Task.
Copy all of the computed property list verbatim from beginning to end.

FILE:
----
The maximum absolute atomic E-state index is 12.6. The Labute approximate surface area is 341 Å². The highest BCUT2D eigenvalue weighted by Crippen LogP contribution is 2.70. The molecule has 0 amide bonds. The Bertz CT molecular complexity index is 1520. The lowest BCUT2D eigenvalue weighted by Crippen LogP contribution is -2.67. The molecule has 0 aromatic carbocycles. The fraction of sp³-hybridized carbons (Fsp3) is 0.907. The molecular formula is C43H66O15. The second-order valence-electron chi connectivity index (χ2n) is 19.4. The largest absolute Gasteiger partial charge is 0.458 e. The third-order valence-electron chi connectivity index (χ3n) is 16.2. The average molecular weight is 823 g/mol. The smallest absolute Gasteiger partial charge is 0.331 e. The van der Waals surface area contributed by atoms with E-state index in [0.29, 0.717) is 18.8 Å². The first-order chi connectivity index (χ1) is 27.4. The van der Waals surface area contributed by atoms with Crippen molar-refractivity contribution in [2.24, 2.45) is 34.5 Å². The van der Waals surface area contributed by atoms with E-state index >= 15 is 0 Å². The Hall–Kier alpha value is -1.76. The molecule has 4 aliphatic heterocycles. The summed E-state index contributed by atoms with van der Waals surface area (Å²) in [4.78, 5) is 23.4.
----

The maximum absolute atomic E-state index is 12.6. The Labute approximate surface area is 341 Å². The highest BCUT2D eigenvalue weighted by Crippen LogP contribution is 2.70. The molecule has 0 amide bonds. The Bertz CT molecular complexity index is 1520. The lowest BCUT2D eigenvalue weighted by Crippen LogP contribution is -2.67. The molecule has 0 aromatic carbocycles. The fraction of sp³-hybridized carbons (Fsp3) is 0.907. The molecular formula is C43H66O15. The second-order valence-electron chi connectivity index (χ2n) is 19.4. The largest absolute Gasteiger partial charge is 0.458 e. The third-order valence-electron chi connectivity index (χ3n) is 16.2. The average molecular weight is 823 g/mol. The smallest absolute Gasteiger partial charge is 0.331 e. The van der Waals surface area contributed by atoms with E-state index in [0.29, 0.717) is 18.8 Å². The first-order chi connectivity index (χ1) is 27.4. The van der Waals surface area contributed by atoms with Crippen molar-refractivity contribution in [2.24, 2.45) is 34.5 Å². The van der Waals surface area contributed by atoms with E-state index >= 15 is 0 Å². The Hall–Kier alpha value is -1.76. The molecule has 4 aliphatic heterocycles. The summed E-state index contributed by atoms with van der Waals surface area (Å²) in [4.78, 5) is 23.4.